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India is reviving a two-decade-old dream for the skies
It was March 6, 2009. A 14-seater prototype aircraft called Saras Prototype 2 crashed during a trial flight in the outskirts of Bengaluru, killing all three crew members — two pilots of the Indian Air Force and a flight engineer. During the investigation, the cockpit voice recorder disclosed the commander calling out, “aircraft has departed”, just 10 seconds before the crash, indicating that the plane had gone out of control as soon as it took off. The 75-page investigation report pinpointed human errors, but did not spare the manufacturer of the plane, Bengaluru-based National Aerospace Laboratories (NAL), for devising engine relight procedures — a midair test that involves switching off an engine before switching it on again — without consulting the propeller manufacturer MT-Propeller of Germany. 66672653 The plane had lost altitude and crashed, but the tragedy had a direct fallout: India’s dream project of manufacturing a small civilian plane, the Saras — the Sanskrit word for crane — was stuck in limbo. By 2016, NAL, the agency that comes under the administrative control of the Council of Scientific and Industrial Research (CSIR), announced that its Rs 300 crore fund for the project had dried up, forcing it to suspend Saras for the time being. It was a project that began in 1991. In fact, there was another prototype — the Saras PT, which flew successfully many times since 2004. It has been modified as the 14-seater Saras PT1N and flown again earlier this year, for a surprise trial. 66672492 Something much bigger than Saras is in the offing now. Nine years after the PT-2 crash, the Centre is thinking of indigenously manufacturing aeroplanes for civilian use. Earlier this week, a 21-member jumbo expert committee, headed by the civil aviation secretary, was set up to look into the various aspects of manufacturing planes and helicopters in India, apart from finding ways to upscale and diversify production of aero-components.Significantly, this is the second panel being set up in the last two and a half months; the first was headed by the ministry’s economic adviser, Vandana Aggarwal, with a mandate to give a roadmap for creating a special purpose vehicle (SPV) to develop what it calls regional transport aircraft, or RTA. The need for such a segment has been increasingly felt after the government rolled out its UDAN scheme for regional connectivity a couple of years ago. 66672511 66672515 66672522 “What’s being discussed is the feasibility of manufacturing aircraft of 19- to 100-seater,” an official connected to the panel told ET Magazine, adding that its recommendations would be ready by the end of this month. This panel, constituted on August 30, has four members — a general manager-ranked officer from Hindustan Aeronautics Limited (HAL), a group director of Aeronautical Development Agency (ADA) and senior scientists Abhay Pashilkar and RV Venkatesh, both belonging to NAL, the creator of Saras. Rs 80 crore is earmarked for the purpose of designing the regional transport aircraft manufacturing project.“The Government of India is fully committed to the development of commercial aerorelated manufacturing in India,” Minister for Civil Aviation Suresh Prabhu told ET Magazine, adding how two committees would engage in deliberations simultaneously. “Both the Government of India and Indian industry are serious (in manufacturing civilian planes),” he says.Bigger PlanesThough information on a likely road map for manufacturing aeroplanes in India is still sketchy, two things are amply clear. First, unlike the earlier avatar Saras, which was a small, 14-seater, this round of manufacturing may embark on building relatively bigger aircraft, up to 100-seater and even more. 66672529 There are 1,358 aircraft in India, including private ones and those used for training purposes, as on July 12, 2018. There are 620 aircraft of scheduled Indian operators. Of these 79 planes have less than 100 seats. In that category, 70 aircraft have 70 seats and above.The smaller ones include three 50-seater CRJ-200 aircraft flown by Zoom Air, two 48-seater ATR 42-300 of Alliance Air and four 18-seater Beechcraft 1900D planes of Air Deccan and Air Odisha. The data, compiled by the Directorate General of Civil Aviation (DGCA), throws up the question whether there will be any demand for a 14-seater, Saras-type aircraft — something that was conceived back in the 1990s, even though the government tries to revive the project.Airlines in India, which foresee growing air connectivity to smaller cities, may prefer 50-to-70-seater planes rather than smaller ones. However, state-owned Hindustan Aeronautics Limited (HAL) is scouting for buyers for its 19-seater Dornier-228, hitherto flown only for military use, saying the aircraft is cheaper and has low maintenance costs. It was in December last year that HAL obtained licences for the use of Dornier for civilian purposes.Second, unlike in the past, the government may engage private players — either foreign or Indian — for manufacturing aeroplanes. It’s unlikely that the aircraft will be a pure NAL-CSIR venture like the Saras, says an official in the know. That could propel the government into a turbulent zone. Already, the partnership of Dassault Aviation and the novice in the field, Anil Ambani-led Reliance Defence, in the Rafale fighter jets deal has become a political hot potato. “We will follow due diligence. The decisions of both the expert committees will go for inter-ministerial consultations and also the approval of the cabinet,” a civil aviation ministry official said on condition of anonymity. Founder of Air Deccan, Captain GR Gopinath, bats for the involvement of private sector, saying the government must not get into the manufacturing of civilian aircraft. “India must create a global aircraft brand with great quality and at a good price point. The idea is to tap the global market, like Brazil’s Embraer and Canada’s Bombardier have demonstrated.” 66672619 Already, pressure is mounting on India to plunge into the manufacturing of civilian aeroplanes after China came out with models such as COMAC C919, a 168-seater, narrow-body jet, which many aviation experts happily compare to AirBus A320neo and Boeing 737 MAX. The aircraft is likely to be used by China Eastern Airlines by 2021, according to various news reports. In India, sarkari hurdles are more complex.Even after the crash of Saras PT-2 in 2009, the Government of India continued its dream project for some time. By then, various stakeholders such as CSIR, Department of Defence Production and the Civil Aviation Ministry were not on the same page, resulting in a further slowdown of the project. 66672541 66672554 Even after the crash of Saras prototype aircraft, we continued our efforts under a regional civil aviation project. It can now be reignited only if there¡¦s a clear ownership of it, with no turf war between government departments, says Nasim Zaidi, who first served as DGCA (2008-10) before getting elevated as secretary in the Ministry of Civil Aviation (2010-12). 66672629 Maybe there will be less confusion now on who would pilot the new aeroplane project, after the government, in July last year, changed the allocation of business rules, allowing the Civil Aviation Ministry to pursue the development of commercial aero-related manufacturing and its ecosystem, a subject that was handled by the Department of Defence Production.There's no doubt now who the pilot is. The only uncertainly is whether there will be a clear sky ahead.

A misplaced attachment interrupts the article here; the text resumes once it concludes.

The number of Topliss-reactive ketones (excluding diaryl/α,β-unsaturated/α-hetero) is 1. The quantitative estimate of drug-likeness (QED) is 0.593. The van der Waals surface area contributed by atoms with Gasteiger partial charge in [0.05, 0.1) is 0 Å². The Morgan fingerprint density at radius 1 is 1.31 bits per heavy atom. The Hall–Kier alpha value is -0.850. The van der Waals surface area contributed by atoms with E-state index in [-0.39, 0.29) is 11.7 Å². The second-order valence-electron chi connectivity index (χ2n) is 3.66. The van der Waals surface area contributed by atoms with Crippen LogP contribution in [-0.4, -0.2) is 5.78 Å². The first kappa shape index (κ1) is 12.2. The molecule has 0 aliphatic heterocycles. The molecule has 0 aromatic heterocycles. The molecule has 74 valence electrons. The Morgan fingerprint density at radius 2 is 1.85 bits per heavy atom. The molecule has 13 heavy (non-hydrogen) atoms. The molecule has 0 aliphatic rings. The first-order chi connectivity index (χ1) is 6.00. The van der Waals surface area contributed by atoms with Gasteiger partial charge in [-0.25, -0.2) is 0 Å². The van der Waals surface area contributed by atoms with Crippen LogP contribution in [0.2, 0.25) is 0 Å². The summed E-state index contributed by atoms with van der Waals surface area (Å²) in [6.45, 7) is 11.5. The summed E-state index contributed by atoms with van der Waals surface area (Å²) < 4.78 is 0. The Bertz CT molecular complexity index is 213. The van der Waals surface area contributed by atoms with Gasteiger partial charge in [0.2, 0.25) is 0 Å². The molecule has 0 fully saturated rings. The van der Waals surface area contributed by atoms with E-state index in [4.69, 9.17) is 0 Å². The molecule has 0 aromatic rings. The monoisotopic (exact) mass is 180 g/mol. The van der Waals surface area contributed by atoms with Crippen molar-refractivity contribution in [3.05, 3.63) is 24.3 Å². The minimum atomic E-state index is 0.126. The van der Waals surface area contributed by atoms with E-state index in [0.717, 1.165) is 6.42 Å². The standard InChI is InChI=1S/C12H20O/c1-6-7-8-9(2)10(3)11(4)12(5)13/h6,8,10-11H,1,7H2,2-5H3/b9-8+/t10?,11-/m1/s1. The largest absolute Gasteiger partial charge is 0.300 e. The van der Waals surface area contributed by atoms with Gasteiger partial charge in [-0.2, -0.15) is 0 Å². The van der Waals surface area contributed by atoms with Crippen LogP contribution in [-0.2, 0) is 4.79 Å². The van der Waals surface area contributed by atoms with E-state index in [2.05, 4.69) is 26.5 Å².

Source: ET